Having said that, I would definitely jump at any opportunity to do a class/workshop with Finis.

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I'd agree that it seemed that there were a few basic exercises that seemed "standard" (I took regular open class two more times in August), and this is one area where the teachers' workshop is probably different from the students' workshop. But it seems to me that the workshop should allow time for explaining (and is more designed for non-local students), and the "standard" exercises were quite slow and simple.


Oh--in terms of how the class goes: he walks around a bit, but not much.

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What was the class size difference between the regular open classes and the workshop classes, if you don't mind my asking? It's helping me determine whether to just go for open classes (if I go to NY at all, that is) or go for the concentrated workshop.


Thanks again so much for your insight!!

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I took an open class at Alvin Ailey that he taught and it had about 40 people in it--it was Sunday, Ballet II. The studio was huge so that number of students was not a space problem.


I found the barre extremely different from what I have done in other ballet classes but I had watched some of his DVDs so it was not a completely surprise. He does stuff where you have your arm behind you at the barre, and that is something never done in the classes I take. My classes at the regular studio I attend are Vaganova, and the epaulement is very important. Forget about that for Mr. Finis' classes. I found that the differences at the barre fit into the context of HIS class. The movements related to what he later taught in the center so they made sense. However, they will not be what most people are used to. He walked around a bit but not much in the class I took during the barre. He did not make any individual corrections during the center but it was such a large class that it would be hard to do that.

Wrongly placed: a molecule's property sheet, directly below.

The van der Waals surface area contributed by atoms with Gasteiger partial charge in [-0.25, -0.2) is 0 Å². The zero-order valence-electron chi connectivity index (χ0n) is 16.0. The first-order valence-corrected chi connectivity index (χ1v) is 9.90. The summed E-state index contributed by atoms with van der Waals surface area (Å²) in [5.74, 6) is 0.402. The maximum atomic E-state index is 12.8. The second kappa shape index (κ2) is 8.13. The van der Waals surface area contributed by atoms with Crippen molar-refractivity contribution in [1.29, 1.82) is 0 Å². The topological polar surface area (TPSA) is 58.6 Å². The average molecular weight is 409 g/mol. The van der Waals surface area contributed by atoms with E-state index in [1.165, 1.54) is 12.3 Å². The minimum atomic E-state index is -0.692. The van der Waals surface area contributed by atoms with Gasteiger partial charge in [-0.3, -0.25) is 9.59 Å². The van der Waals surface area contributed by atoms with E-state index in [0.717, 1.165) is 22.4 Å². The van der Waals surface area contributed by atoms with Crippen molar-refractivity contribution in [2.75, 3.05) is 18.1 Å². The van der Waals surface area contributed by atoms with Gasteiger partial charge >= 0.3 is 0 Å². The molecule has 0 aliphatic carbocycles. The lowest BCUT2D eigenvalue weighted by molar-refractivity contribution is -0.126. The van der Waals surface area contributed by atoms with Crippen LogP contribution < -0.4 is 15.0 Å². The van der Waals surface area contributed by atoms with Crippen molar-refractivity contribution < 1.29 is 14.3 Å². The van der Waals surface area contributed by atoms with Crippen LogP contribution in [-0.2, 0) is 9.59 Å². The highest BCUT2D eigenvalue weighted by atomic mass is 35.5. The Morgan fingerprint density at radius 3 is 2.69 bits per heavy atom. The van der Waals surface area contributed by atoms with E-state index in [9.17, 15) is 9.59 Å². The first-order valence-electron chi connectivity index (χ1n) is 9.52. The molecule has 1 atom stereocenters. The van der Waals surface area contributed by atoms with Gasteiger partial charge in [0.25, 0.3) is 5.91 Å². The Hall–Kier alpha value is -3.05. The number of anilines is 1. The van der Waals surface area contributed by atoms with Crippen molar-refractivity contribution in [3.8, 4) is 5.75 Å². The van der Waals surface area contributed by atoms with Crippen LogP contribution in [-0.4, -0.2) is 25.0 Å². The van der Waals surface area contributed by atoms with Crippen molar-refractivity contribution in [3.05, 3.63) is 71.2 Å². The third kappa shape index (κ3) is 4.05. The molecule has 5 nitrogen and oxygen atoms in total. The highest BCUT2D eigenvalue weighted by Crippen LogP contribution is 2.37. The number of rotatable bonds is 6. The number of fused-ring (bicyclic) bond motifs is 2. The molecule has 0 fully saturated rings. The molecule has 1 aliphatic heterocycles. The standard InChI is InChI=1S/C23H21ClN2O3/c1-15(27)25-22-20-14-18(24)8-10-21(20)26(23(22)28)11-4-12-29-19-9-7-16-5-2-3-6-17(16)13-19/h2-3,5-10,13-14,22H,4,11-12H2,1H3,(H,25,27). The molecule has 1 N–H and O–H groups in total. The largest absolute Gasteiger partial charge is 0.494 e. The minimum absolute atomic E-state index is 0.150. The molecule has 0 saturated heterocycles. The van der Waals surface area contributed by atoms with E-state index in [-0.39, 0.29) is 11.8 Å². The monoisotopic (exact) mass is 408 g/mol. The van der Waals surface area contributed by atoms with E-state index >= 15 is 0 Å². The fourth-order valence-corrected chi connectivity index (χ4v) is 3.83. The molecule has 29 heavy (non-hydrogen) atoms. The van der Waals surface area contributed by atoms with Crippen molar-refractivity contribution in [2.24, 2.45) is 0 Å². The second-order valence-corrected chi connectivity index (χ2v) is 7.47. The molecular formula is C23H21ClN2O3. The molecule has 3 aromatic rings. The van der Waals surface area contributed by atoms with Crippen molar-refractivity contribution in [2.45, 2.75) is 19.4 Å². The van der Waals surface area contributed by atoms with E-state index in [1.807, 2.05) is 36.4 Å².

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Thanks for that Luceroblanco. I'm still considering. If I do this, I think I'd prefer the concentrated weekend. It would leave me time during the week for different classes and family visits. I haven't been to NY for a few years.


Still have to check out total finances, of course. <grin>

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Well the student class $250 is cheaper than the teacher's weekend. I mean, it's worth taking classes with instructors that interest you. I think some of the things he does and explains for adult beginners are very helpful. The Ailey school is also amazing in terms of the newness and size. You should check out some of his videos or youtube clips so that you know what to expect. I think the problem would be expecting a traditional ballet class and then being surprised with the innovations that he does at the barre in particular.

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I have a few teachers who don't do the traditional class and I have a few of his videos, although I must admit I haven't watched or used them as yet. I like being in class, not practicing on my own. Just an atmosphere thing, I believe. I'll view the videos though and see what it's all about. Thanks for the info! Now I have to do the overall costing and see if it truly is feasible.